Charlotte-based Tartan Residential plans two workforce housing developments in Rock Hill

By Collin Huguley – Staff Writer, Charlotte Business Journal

“A Charlotte developer is moving forward with a pair of workforce housing projects in Rock Hill after receiving key approvals.

Dunbar Place Apartment Homes

Tartan Residential, a Charlotte-based developer of workforce and affordable housing, is planning two projects in Rock Hill: Johnston Farms Apartment Homes and Dunbar Place Apartment Homes. Rezoning requests for both projects were approved by Rock Hill City Council on Monday evening.

The larger of the two projects is Johnston Farms, which will be developed on a 24-acre site at the corner of South Anderson and Princeton roads. It will include five three-story buildings with 120 two- and three-bedroom units, according to city documents.

Dunbar Place will be developed on a 6.7-acre site on the corner of South Cherry Road and Constitution Boulevard. It will have commercial uses as well. On the housing side, the project will include one four-story building with 100 two-bedroom apartments, documents say.

The Dunbar Place site also includes an existing 16,000-square-foot building that was formerly used by American Legion. That building will be redeveloped, with about half of it being occupied by J.M. Cope Construction for its headquarters. The remainder of the building will be taken by a restaurant or retail use.

Tartan’s Jeff Carroll told the Charlotte Business Journal that he hopes to close on acquisition of the properties and begin construction on the projects in early 2021.

There are two possibilities for financing the projects, documents say. The projects will be funded by either tax-exempt bonds or opportunity zone financing.

If tax-exempt bonds are used, Tartan proposes rent and income restrictions between 30% and 80% of area median income, with a property-wide average of 60%. If opportunity zone financing is used, there will be rent and income restrictions between 50% and 100% of AMI, with an average of 80%.

Both housing projects will also include a workforce-training incentive program to help residents earn down payment assistance on future homes. Residents who complete fields of study at a local community college, technical school or university will qualify for assistance on a newly constructed home.

Documents say the program will provide a maximum of $10,000 per unit in assistance for up to 18 residents per year at Johnston Farms and a maximum of $10,000 per unit in assistance for up to 15 residents per year at Dunbar Place.”

– Charlotte Business Journal

https://www.bizjournals.com/charlotte/news/2020/08/25/rock-hill-affordable-housing-tartan-residential.html?iana=hpmvp_clt_news_headline

Davidson’s Landing Apartment Homes

Davidson’s Landing is a workforce housing development designed to serve middle-income renters in Kansas City. The community will consist of 115 units, together with a wide range of unit and site amenities.

The project also includes an employer exchange and workforce training incentives, providing first-time homeowner down payment assistance to residents obtaining a degree or trade certification while working full-time.

Construction is planned for late 2020.

HousingThink Podcast – Episode 13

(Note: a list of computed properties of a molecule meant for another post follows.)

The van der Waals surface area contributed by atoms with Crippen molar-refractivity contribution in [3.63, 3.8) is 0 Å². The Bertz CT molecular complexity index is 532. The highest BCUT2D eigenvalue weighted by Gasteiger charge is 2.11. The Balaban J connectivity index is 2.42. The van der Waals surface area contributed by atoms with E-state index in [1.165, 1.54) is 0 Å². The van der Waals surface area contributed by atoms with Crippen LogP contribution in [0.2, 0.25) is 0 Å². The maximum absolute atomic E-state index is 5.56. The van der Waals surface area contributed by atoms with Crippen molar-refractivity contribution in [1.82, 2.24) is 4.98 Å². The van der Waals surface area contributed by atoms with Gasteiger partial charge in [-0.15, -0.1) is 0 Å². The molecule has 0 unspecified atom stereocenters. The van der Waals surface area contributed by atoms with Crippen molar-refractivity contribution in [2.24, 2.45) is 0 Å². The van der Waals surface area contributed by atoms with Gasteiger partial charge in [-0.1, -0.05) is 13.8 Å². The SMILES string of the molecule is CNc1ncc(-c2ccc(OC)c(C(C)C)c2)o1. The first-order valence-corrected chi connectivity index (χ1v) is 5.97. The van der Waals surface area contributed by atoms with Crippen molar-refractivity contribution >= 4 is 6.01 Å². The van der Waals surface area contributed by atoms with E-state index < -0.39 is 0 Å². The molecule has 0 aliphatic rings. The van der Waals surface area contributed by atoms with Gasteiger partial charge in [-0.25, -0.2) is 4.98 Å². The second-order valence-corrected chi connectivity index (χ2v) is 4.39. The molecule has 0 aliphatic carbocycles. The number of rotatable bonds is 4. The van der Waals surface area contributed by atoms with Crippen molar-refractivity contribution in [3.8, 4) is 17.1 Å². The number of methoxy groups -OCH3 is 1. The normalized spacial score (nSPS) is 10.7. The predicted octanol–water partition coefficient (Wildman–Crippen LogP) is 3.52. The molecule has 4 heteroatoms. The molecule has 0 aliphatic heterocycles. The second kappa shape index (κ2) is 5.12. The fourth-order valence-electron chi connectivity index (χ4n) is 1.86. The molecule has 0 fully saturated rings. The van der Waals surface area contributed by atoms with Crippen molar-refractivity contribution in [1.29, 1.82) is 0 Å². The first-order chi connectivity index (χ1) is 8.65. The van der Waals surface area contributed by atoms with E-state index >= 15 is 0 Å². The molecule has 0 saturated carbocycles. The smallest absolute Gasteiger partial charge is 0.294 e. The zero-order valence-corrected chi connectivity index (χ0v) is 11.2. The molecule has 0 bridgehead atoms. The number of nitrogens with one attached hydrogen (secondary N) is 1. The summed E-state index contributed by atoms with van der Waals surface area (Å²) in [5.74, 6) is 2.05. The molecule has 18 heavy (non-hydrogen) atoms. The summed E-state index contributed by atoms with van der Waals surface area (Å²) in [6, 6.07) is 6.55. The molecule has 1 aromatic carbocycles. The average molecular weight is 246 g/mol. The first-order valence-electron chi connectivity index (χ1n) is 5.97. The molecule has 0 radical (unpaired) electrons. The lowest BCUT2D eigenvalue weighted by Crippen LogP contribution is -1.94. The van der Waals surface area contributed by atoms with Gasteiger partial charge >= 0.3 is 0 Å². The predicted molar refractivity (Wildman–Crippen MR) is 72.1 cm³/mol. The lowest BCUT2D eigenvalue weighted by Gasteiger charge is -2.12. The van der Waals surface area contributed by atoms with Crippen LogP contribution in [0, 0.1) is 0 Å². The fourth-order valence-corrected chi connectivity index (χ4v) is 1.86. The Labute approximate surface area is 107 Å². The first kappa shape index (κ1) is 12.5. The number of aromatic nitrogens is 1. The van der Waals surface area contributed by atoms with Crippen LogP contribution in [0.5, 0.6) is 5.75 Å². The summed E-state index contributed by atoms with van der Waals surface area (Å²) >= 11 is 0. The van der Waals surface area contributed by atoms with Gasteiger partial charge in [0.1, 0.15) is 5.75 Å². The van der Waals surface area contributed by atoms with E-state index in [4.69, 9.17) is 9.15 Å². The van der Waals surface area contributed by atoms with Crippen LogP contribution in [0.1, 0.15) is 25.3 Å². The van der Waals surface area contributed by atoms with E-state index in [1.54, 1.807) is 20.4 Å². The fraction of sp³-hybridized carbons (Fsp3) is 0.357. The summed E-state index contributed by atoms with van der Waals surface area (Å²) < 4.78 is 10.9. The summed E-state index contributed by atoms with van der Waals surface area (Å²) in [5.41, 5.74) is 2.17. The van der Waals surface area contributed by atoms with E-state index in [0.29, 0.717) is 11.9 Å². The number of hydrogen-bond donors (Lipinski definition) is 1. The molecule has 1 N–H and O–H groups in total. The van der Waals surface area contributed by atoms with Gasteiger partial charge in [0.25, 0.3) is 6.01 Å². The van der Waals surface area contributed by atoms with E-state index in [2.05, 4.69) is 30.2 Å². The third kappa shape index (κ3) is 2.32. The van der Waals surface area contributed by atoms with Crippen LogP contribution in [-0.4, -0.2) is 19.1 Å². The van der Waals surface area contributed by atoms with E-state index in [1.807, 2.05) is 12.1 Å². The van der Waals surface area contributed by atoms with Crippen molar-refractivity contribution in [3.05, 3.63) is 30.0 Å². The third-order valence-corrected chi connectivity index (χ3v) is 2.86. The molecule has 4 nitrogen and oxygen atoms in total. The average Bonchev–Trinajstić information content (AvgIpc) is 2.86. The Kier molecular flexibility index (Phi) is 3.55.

Multifamily Building Systems was established to improve the energy efficiency of affordable and workforce housing. In this episode we hear from industry professionals about MBS’s strategy to optimize the performance of multifamily housing.

Introduction to Net Benefit Analysis: A New Way of Designing Workforce Housing

In this video we show how Tartan Residential and Multifamily Building Systems utilized Net Benefit Analysis to design and engineer a new family of garden apartment buildings serving the affordable and workforce housing market.

The Young-Parent Balancing Act

“For young parents in work and school, more time spent in both activities can mean higher earnings in future years. Urban research shows that each 1 percent increase in parents’ time spent combining work and education is associated with a $451 bump in annual family income at age 30 (although there are other factors at play).”

https://www.urban.org/features/young-parent-balancing-act

Single Mothers Are Surging Into the Work Force

“Single mothers in the United States can face many barriers to employment, like finding affordable child care and predictable work schedules. For many, a sick child or a flat tire can mean a lost job.

Yet since 2015, something surprising has happened: The share of young single mothers in the work force has climbed about four percentage points, driven by those without college degrees, according to a New York Times analysis of Current Population Survey data. It’s a striking rise even compared with other groups of women who have increased their labor force participation during this period of very low unemployment.”

https://www.nytimes.com/2019/05/29/upshot/single-mothers-surge-employment.html?smid=em-share


The Child Care Crisis Is Keeping Women Out of the Workforce

“There is a growing awareness of the links among access to child care, parental employment, and overall economic growth. Businesses rely on employees, and employees rely on child care. When problems with child care arise, parents must scramble to find alternative options—or miss work to care for their children. For millions of parents, that insecurity can mean working fewer hours, taking a pay cut, or leaving their jobs altogether.”

https://www.americanprogress.org/issues/early-childhood/reports/2019/03/28/467488/child-care-crisis-keeping-women-workforce/